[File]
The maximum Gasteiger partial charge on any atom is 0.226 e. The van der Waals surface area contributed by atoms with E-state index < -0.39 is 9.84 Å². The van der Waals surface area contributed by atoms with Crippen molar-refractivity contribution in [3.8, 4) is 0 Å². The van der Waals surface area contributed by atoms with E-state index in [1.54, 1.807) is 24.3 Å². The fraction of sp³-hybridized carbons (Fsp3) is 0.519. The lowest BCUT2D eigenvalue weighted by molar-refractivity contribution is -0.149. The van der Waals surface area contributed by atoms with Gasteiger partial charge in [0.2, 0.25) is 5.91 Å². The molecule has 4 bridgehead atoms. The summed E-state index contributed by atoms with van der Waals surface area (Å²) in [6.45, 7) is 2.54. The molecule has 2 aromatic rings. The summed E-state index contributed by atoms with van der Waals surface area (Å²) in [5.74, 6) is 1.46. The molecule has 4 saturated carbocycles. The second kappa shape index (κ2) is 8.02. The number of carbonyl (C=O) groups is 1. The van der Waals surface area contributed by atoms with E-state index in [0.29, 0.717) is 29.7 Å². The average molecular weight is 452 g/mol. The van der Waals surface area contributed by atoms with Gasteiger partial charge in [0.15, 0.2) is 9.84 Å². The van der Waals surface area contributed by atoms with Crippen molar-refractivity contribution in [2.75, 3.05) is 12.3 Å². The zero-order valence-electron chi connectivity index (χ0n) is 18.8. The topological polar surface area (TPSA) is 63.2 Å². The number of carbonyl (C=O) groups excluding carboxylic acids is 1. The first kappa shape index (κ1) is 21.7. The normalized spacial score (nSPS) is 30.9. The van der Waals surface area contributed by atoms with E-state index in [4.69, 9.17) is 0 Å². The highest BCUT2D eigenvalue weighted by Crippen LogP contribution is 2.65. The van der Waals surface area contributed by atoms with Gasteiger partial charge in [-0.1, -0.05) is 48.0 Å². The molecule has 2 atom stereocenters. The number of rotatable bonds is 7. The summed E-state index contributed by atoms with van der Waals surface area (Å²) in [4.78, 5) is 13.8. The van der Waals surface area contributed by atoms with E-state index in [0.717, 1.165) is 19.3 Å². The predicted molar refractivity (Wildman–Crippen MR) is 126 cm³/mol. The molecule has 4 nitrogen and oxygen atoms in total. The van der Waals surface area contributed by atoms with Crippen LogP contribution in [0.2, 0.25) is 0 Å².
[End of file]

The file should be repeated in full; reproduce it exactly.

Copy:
The maximum Gasteiger partial charge on any atom is 0.226 e. The van der Waals surface area contributed by atoms with E-state index < -0.39 is 9.84 Å². The van der Waals surface area contributed by atoms with Crippen molar-refractivity contribution in [3.8, 4) is 0 Å². The van der Waals surface area contributed by atoms with E-state index in [1.54, 1.807) is 24.3 Å². The fraction of sp³-hybridized carbons (Fsp3) is 0.519. The lowest BCUT2D eigenvalue weighted by molar-refractivity contribution is -0.149. The van der Waals surface area contributed by atoms with Gasteiger partial charge in [0.2, 0.25) is 5.91 Å². The molecule has 4 bridgehead atoms. The summed E-state index contributed by atoms with van der Waals surface area (Å²) in [6.45, 7) is 2.54. The molecule has 2 aromatic rings. The summed E-state index contributed by atoms with van der Waals surface area (Å²) in [5.74, 6) is 1.46. The molecule has 4 saturated carbocycles. The second kappa shape index (κ2) is 8.02. The number of carbonyl (C=O) groups is 1. The van der Waals surface area contributed by atoms with E-state index in [0.29, 0.717) is 29.7 Å². The average molecular weight is 452 g/mol. The van der Waals surface area contributed by atoms with Gasteiger partial charge in [0.15, 0.2) is 9.84 Å². The van der Waals surface area contributed by atoms with Crippen molar-refractivity contribution in [2.75, 3.05) is 12.3 Å². The zero-order valence-electron chi connectivity index (χ0n) is 18.8. The topological polar surface area (TPSA) is 63.2 Å². The number of carbonyl (C=O) groups excluding carboxylic acids is 1. The first kappa shape index (κ1) is 21.7. The normalized spacial score (nSPS) is 30.9. The van der Waals surface area contributed by atoms with E-state index in [4.69, 9.17) is 0 Å². The highest BCUT2D eigenvalue weighted by Crippen LogP contribution is 2.65. The van der Waals surface area contributed by atoms with Gasteiger partial charge in [-0.1, -0.05) is 48.0 Å². The molecule has 2 atom stereocenters. The number of rotatable bonds is 7. The summed E-state index contributed by atoms with van der Waals surface area (Å²) in [4.78, 5) is 13.8. The van der Waals surface area contributed by atoms with E-state index in [0.717, 1.165) is 19.3 Å². The predicted molar refractivity (Wildman–Crippen MR) is 126 cm³/mol. The molecule has 4 nitrogen and oxygen atoms in total. The van der Waals surface area contributed by atoms with Crippen LogP contribution in [0.2, 0.25) is 0 Å².